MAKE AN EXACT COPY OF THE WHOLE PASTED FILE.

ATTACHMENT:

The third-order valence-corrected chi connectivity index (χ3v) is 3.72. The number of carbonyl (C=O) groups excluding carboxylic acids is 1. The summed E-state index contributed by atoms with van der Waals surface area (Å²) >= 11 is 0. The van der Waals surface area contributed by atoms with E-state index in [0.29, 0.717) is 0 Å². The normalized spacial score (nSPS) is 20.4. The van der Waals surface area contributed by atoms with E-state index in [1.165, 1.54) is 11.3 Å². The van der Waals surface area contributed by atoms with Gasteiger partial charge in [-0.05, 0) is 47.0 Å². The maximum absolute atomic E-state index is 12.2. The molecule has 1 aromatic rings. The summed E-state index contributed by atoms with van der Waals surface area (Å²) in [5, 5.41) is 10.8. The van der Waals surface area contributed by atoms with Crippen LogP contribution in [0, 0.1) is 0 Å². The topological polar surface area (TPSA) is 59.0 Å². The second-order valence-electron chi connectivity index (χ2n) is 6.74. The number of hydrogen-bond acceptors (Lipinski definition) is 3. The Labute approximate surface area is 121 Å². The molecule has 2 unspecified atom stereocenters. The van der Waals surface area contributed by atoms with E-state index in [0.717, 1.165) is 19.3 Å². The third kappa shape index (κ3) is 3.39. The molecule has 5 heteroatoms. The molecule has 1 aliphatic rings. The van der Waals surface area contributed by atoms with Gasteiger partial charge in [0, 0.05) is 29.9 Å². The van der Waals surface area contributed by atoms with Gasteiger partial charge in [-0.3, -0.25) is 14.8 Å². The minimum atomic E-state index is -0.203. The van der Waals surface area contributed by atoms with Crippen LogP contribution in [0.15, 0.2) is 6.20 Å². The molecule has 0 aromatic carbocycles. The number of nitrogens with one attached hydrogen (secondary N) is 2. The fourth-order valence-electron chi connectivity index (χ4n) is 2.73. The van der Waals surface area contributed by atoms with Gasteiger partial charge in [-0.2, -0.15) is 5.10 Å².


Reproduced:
The third-order valence-corrected chi connectivity index (χ3v) is 3.72. The number of carbonyl (C=O) groups excluding carboxylic acids is 1. The summed E-state index contributed by atoms with van der Waals surface area (Å²) >= 11 is 0. The van der Waals surface area contributed by atoms with E-state index in [0.29, 0.717) is 0 Å². The normalized spacial score (nSPS) is 20.4. The van der Waals surface area contributed by atoms with E-state index in [1.165, 1.54) is 11.3 Å². The van der Waals surface area contributed by atoms with Gasteiger partial charge in [-0.05, 0) is 47.0 Å². The maximum absolute atomic E-state index is 12.2. The molecule has 1 aromatic rings. The summed E-state index contributed by atoms with van der Waals surface area (Å²) in [5, 5.41) is 10.8. The van der Waals surface area contributed by atoms with Crippen LogP contribution in [0, 0.1) is 0 Å². The topological polar surface area (TPSA) is 59.0 Å². The second-order valence-electron chi connectivity index (χ2n) is 6.74. The number of hydrogen-bond acceptors (Lipinski definition) is 3. The Labute approximate surface area is 121 Å². The molecule has 2 unspecified atom stereocenters. The van der Waals surface area contributed by atoms with E-state index in [0.717, 1.165) is 19.3 Å². The third kappa shape index (κ3) is 3.39. The molecule has 5 heteroatoms. The molecule has 1 aliphatic rings. The van der Waals surface area contributed by atoms with Gasteiger partial charge in [0, 0.05) is 29.9 Å². The van der Waals surface area contributed by atoms with Gasteiger partial charge in [-0.3, -0.25) is 14.8 Å². The minimum atomic E-state index is -0.203. The van der Waals surface area contributed by atoms with Crippen LogP contribution in [0.15, 0.2) is 6.20 Å². The molecule has 0 aromatic carbocycles. The number of nitrogens with one attached hydrogen (secondary N) is 2. The fourth-order valence-electron chi connectivity index (χ4n) is 2.73. The van der Waals surface area contributed by atoms with Gasteiger partial charge in [-0.2, -0.15) is 5.10 Å².